River birch and crape myrtle come to mind when you think about trees (or tall shrubs that can be made to grow tree-like) with attractive bark.
But there are other choices, a few harder to find, but worth the effort to locate and plant in the landscape.
Tree bark stands out most in winter when there are no flowers or less foliage to compete with it.
Striped maple or moosewood is an understory found in eastern North American forests.
Its green bark is marked with conspicuous white stripes that fade with age.
The cultivar “Ery~ocladum” produces brilliant coral stems that age to orange-red with prominent white stripes.
Lacebark pine, native to China, is a slow-growing multi-trunked tree.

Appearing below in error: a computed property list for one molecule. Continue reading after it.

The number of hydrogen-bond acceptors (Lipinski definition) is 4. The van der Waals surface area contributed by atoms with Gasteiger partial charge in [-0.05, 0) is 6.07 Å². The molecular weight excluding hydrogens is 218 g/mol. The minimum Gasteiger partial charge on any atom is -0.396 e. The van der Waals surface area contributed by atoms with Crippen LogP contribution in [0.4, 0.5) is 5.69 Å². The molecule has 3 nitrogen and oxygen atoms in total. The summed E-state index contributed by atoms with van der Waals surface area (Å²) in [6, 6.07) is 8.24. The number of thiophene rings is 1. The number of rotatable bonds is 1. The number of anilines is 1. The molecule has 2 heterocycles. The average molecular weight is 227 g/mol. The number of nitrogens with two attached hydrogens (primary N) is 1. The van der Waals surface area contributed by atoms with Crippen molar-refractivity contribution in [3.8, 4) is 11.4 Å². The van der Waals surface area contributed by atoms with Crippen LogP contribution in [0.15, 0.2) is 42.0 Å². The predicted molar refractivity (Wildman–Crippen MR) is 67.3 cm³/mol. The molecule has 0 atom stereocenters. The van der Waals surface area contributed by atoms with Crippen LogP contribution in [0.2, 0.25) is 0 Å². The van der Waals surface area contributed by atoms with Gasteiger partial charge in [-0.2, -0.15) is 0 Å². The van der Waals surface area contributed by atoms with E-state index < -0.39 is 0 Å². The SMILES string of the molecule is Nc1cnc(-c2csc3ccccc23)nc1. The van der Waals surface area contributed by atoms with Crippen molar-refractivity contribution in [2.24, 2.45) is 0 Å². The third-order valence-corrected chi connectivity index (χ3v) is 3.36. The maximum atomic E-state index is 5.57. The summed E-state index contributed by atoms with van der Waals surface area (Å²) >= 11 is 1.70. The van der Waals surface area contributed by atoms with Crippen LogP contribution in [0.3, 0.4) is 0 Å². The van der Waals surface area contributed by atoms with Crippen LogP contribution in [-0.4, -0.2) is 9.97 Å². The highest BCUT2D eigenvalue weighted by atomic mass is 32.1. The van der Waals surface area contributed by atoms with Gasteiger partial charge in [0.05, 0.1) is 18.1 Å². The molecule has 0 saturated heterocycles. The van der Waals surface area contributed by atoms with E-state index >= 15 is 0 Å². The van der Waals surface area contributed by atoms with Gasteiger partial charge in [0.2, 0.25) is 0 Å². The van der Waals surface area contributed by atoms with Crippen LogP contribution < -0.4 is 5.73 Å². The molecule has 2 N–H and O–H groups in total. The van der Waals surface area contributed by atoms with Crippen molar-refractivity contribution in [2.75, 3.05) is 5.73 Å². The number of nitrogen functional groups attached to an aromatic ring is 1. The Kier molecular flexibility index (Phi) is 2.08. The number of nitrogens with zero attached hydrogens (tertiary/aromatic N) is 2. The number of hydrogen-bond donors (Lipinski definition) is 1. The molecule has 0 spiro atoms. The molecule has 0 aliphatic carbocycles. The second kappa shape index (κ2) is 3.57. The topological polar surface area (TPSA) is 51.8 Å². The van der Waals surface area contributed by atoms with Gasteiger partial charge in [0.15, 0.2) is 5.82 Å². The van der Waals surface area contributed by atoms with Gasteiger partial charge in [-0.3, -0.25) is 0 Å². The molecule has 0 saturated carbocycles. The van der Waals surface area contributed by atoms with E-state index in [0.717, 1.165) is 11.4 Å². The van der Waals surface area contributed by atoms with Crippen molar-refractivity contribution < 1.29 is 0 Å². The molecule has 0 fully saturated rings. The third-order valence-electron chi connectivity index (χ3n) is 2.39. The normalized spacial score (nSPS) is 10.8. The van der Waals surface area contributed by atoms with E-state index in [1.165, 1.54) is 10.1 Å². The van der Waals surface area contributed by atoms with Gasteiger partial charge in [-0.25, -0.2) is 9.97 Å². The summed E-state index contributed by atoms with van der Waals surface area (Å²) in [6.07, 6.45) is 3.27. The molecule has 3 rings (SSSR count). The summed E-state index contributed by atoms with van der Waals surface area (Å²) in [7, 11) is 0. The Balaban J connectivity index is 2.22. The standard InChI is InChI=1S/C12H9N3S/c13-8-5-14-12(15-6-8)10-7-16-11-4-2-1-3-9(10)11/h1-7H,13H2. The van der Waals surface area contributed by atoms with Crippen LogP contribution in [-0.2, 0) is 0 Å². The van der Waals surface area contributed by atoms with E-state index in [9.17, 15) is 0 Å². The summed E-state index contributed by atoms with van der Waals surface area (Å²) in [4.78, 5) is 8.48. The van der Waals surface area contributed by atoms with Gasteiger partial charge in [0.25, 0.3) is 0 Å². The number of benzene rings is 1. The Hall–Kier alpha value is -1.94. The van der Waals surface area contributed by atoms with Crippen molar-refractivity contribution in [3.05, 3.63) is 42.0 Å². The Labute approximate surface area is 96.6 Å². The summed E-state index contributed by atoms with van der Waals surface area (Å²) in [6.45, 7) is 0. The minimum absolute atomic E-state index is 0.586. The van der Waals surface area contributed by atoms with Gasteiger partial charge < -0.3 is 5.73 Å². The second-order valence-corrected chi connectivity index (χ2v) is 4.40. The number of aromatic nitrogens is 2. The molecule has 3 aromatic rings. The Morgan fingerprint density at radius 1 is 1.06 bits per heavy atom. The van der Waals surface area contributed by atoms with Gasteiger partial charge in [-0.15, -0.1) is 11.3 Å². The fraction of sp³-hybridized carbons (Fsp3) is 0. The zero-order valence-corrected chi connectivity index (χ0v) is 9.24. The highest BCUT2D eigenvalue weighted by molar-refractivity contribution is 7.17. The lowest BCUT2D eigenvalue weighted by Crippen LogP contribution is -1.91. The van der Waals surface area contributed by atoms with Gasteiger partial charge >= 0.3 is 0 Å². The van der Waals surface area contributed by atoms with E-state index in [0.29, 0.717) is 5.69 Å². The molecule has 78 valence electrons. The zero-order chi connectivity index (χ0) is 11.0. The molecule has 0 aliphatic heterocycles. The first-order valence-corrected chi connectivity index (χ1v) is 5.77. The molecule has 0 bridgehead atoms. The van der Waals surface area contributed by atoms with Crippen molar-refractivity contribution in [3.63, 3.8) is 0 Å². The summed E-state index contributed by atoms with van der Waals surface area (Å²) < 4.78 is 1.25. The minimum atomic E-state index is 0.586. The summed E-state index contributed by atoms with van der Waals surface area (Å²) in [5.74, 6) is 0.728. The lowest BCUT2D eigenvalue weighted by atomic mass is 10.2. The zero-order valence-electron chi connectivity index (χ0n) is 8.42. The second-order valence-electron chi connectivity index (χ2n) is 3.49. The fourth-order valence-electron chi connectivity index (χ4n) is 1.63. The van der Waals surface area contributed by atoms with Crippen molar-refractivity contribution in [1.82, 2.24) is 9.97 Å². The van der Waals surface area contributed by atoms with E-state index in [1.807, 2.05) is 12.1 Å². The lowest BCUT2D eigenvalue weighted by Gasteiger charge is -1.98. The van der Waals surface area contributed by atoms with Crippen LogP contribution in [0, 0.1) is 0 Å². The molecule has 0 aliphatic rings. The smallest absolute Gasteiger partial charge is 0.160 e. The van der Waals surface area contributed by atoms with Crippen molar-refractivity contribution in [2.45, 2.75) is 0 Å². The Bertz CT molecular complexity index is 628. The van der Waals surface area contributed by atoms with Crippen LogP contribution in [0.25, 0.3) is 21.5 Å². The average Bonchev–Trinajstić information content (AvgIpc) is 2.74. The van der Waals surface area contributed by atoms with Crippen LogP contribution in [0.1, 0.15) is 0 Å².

Its nickname might be the “camo-tree” because as its bark peals it exposes jigsaw patches of color that range from olive green to brown, gray and white.
With time the coloration develops into intricate, lacy patterns.
Paperbark maple, another China import, grows to about thirty feet.
Its reddish brown bark begins to exfoliate while young, giving it an interesting texture.
In autumn, its trifoliate leaves turn red and bronze.
Still another Asian species, Japanese stewartia, reaches up to forty feet. This tree has it all - fragrant, camellia-like summer flowers, deep red fall foliage and magnificent sinewy bark that exfoliates in bold patches of tan, brown and gray.
Paperbark cherry from - you guessed it - western China, sports white spring blooms.
It is a smaller sized, rounded tree. Its peeling bark sloughs to display glossy swatches in shades of red, brown and mahogany.
It has the typical horizontal lenticels of cherries.
Other trees you might wish to check out include: shagbark hickory, katsura tree, Kousa dogwood, the beeches, eastern red cedar, Chinese quince, Sargent cherry and Chinese evergreen oak.